The Warnow Tunnel is a 790m long road tunnel, which connects the east and west bank of the Warnow River in the Hanseatic city of Rostock in Mecklenburg-Vorpommern, Germany. It is Germanys first toll road in modern times and was opened on September 12, 2003 by Federal Transport Minister Dr. Manfred Stolpe.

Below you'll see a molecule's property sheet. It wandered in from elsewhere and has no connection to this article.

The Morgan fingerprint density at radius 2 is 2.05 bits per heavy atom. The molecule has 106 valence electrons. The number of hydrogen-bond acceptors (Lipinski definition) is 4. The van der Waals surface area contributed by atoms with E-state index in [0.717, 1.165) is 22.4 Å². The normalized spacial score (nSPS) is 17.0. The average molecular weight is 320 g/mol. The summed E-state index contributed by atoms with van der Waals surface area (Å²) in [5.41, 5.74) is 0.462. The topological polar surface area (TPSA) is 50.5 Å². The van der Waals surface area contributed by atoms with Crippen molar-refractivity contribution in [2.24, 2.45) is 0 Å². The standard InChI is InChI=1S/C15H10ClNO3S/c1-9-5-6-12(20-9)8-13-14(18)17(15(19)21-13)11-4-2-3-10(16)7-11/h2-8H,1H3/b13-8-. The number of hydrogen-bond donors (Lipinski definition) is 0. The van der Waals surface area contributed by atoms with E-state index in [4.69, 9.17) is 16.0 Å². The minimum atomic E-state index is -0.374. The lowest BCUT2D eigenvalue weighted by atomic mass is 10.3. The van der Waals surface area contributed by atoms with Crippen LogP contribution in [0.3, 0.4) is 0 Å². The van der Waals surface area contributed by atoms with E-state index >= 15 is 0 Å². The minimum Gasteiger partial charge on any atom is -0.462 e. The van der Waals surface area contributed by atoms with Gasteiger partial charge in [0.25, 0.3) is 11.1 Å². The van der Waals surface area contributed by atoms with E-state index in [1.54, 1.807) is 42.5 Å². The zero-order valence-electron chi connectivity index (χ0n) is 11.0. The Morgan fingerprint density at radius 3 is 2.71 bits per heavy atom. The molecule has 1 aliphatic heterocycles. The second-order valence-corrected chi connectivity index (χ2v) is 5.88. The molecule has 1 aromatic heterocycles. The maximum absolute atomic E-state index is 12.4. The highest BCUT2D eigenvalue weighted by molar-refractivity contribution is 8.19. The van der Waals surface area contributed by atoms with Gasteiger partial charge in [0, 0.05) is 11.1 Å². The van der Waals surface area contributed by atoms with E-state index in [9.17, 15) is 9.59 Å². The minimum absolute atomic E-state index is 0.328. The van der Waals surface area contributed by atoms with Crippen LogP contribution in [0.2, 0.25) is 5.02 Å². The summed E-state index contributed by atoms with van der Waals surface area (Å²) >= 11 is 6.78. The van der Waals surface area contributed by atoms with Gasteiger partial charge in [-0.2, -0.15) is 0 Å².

The tunnel was built using a technique known as Immersed Tube Construction. The main part of the tunnel consists of six prefabricated concrete conduits, which were formed and poured in a temporary dry-dock nearby, floated out onto the river and lowered into a dredged channel at the river bottom. This technique apparently pioneered in the Detroit River construction of the Detroit-Windsor Tunnel in 1930 and replicated for sub-aqueous tunnels ever since. The Warnow Tunnel (2003) is the country’s first privately run tunnel and thus, tolls are the order of the day. The two tubes are monitored 24/7 via video from a control centre manned by regularly trained personnel with an image automatically displayed in the event of incidents and emergency call facilities and fire extinguishers set up every 150m. An automatic fire alarm system ensures that properly dimensioned ventilation is switched on, the tunnel closed and the fire brigade informed. This is equally well trained and equipped and works in harmony with the tunnel staff, something that has been demonstrated on a regular basis through emergency drills. The well-marked escape ways and the cross-passages leading to the other tube together with well-distinguished emergency exits ensure effective self-rescue.
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